We just wrapped up the first week of planning with our staff. As a math guy, it’s difficult for me to capture the emotions that were experienced last week. Let me just say it was really, really amazing. Six new teachers, six returning teachers, the secretary, the principal and the SSA all planned together. Our task – figure out what a democratic, project-based approach was going to look like and feel like for our students come September.
We wrestled with our beliefs as educators, planned projects, refined our principles, and ran through several of the community building activities we use to create the school culture. One of the early activities (which is borrowed from Mark Springer), asks students, “How do you want to be known?” Students deliberate over the course of several days through a series of related activities. They create lists, work in groups, debate the meaning of the words, argue about the value of “voting”, and ultimately land on four words that capture what they believe is the essence of how they want to be known. To teach the staff how to do this activity, we simply do it with them. We asked the staff, “How do we want to be known this year?” We listened, argued, and debated. We laughed, got angry, and withdrew. We had the same emotional response our students have and will have (what better way to prepare someone?). And just like our students, we got stuck on a couple words.
After the set-up activities, we pretty quickly agreed on our first two words. We grouped words, we defined them, we gave voice to each staff member and then we got stuck. “Scrappy, Poppin, and Compassionate”. I loved one of the first two words and hated the other. However, my feelings toward the hated word were slowly changed by a colleague who was a champion for that word. It’s interesting how that happens.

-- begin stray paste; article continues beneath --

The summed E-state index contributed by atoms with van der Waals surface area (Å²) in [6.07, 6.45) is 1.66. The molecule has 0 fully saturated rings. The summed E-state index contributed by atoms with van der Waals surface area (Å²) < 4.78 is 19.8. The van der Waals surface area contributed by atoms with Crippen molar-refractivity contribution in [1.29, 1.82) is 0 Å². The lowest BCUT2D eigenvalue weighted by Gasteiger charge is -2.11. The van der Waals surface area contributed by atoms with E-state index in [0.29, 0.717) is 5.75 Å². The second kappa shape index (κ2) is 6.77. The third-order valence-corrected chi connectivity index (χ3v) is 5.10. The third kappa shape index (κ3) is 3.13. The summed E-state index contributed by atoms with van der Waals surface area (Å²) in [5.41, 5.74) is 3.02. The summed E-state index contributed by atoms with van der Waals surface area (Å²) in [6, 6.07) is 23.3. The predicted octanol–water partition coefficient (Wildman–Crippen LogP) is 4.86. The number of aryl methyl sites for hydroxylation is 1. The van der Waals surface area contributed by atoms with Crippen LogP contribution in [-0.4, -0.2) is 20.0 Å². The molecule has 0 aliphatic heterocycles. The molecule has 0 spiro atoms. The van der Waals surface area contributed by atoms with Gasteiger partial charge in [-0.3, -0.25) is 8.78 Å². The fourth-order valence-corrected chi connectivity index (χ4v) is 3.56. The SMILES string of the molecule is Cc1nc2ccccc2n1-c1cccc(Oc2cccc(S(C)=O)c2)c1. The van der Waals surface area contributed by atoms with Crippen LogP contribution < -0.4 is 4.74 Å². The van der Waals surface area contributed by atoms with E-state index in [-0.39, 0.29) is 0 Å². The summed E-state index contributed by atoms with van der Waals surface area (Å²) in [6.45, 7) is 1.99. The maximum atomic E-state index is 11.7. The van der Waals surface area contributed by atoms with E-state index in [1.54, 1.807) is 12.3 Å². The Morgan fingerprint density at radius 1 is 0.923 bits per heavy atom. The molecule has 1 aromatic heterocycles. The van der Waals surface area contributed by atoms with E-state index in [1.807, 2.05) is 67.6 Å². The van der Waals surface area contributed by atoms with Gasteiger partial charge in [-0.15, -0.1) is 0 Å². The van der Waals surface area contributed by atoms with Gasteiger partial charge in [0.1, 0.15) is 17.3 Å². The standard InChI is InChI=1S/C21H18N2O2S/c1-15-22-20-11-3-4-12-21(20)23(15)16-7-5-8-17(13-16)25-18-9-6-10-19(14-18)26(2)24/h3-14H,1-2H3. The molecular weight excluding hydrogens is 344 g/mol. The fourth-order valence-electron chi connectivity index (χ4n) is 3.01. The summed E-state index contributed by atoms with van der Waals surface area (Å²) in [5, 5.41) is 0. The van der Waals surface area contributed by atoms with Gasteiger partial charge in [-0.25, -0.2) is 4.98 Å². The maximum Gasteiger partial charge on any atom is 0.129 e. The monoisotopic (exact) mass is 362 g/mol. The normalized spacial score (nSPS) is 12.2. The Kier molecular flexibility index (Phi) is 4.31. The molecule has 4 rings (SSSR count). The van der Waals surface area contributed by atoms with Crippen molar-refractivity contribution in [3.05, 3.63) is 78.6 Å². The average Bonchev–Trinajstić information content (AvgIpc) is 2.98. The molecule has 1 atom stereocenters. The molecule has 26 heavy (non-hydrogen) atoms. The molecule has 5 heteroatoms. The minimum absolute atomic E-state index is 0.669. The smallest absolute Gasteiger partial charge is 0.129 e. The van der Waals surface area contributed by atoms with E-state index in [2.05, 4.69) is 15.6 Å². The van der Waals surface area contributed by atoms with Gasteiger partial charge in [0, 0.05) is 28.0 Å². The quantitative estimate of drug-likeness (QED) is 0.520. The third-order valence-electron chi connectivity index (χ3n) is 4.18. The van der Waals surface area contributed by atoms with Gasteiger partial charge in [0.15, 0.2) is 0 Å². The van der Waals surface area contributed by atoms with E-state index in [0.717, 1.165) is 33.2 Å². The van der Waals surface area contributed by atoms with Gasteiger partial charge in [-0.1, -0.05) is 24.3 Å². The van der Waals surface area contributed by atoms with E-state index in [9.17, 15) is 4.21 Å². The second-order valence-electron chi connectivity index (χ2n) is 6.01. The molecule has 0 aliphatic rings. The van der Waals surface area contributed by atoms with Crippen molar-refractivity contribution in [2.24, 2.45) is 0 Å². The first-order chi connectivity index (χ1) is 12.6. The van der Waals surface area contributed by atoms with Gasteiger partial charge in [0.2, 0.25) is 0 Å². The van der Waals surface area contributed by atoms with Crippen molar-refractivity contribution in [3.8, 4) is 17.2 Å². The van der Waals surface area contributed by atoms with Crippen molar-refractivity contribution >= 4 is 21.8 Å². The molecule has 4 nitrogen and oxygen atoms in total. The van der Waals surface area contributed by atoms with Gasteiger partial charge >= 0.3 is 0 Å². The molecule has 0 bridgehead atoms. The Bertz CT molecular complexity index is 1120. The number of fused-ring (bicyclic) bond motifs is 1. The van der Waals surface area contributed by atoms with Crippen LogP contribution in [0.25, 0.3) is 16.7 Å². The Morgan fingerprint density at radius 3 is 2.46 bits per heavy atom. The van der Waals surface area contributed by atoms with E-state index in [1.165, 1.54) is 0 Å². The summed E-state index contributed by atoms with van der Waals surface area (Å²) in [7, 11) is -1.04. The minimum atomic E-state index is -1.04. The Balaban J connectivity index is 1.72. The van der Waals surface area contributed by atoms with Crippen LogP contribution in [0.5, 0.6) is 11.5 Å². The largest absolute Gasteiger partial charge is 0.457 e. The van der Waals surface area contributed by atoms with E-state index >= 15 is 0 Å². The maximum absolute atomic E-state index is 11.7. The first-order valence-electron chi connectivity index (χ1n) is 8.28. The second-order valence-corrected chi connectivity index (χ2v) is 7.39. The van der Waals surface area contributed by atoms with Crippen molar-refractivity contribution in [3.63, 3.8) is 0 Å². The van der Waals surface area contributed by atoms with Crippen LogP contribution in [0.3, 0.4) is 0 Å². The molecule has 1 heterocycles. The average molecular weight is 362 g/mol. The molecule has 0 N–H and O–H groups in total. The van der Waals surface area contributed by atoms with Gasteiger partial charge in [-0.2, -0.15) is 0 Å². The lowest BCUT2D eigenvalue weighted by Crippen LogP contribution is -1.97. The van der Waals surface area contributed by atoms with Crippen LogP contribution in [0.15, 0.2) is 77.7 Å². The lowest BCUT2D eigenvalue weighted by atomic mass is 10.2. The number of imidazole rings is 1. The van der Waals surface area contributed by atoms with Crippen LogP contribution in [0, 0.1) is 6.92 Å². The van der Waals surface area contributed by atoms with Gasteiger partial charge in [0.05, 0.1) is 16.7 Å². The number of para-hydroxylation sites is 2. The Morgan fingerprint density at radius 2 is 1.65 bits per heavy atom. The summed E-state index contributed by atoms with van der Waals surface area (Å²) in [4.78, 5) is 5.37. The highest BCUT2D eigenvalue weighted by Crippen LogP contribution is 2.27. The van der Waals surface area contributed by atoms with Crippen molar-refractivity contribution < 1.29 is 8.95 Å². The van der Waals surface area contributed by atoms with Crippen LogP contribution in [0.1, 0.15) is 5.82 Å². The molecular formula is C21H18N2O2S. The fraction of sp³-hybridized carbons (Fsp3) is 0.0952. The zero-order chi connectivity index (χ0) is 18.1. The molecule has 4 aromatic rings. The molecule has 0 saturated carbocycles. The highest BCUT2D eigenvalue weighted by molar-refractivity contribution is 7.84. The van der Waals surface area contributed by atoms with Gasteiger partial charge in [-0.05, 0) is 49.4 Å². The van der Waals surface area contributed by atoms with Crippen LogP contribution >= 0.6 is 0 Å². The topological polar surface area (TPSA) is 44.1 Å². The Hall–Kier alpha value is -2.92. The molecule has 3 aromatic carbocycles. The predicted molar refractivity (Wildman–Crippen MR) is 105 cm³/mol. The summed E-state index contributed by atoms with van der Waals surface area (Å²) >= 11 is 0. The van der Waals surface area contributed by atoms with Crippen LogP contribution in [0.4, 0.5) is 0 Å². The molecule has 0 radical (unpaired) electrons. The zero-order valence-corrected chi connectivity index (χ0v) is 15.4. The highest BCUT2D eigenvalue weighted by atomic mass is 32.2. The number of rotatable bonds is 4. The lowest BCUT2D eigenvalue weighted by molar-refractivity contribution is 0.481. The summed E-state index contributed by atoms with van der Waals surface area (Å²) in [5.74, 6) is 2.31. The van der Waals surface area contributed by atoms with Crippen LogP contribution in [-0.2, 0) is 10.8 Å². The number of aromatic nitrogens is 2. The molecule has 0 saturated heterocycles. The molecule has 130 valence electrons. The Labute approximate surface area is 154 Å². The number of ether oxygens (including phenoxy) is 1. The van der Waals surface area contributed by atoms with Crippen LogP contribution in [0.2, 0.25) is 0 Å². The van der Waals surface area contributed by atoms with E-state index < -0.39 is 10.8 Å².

The word I was surprised by was compassionate. Who, in this line of work, doesn’t want to be known as compassionate? Furthermore, we had all just read a book about “boundless compassion”. Compassionate, really?
Compassion literally means, “to suffer with”. It has the idea of justice and action and love wrapped up in it. It’s not pity, nor sympathy. Compassion captures the idea of our need as humans to live for something bigger than ourselves. It stretches us. Compassion sees everyone as equals. But as we argued about this word, I began to appreciate my colleagues’ differing views. For a few of them, it invoked a strong sense of “pity”. For them, it represented those who have power helping those who don’t – puffing your chest out – making yourself important. Ultimately, for that reason, I abandoned my plight for the word.
I left that day thinking about what makes the word “compassion” important to me. I feel fortunate because I have found my calling. I love my work. I hope I’m never seen as someone who is stooping down to help someone else. We all need each other – I need help every day. And I’m so thankful for those who come along side of me, despite my faults, and help me. I want to work in a community that takes care of each other, that sees the best in each other. I want to be compassionate.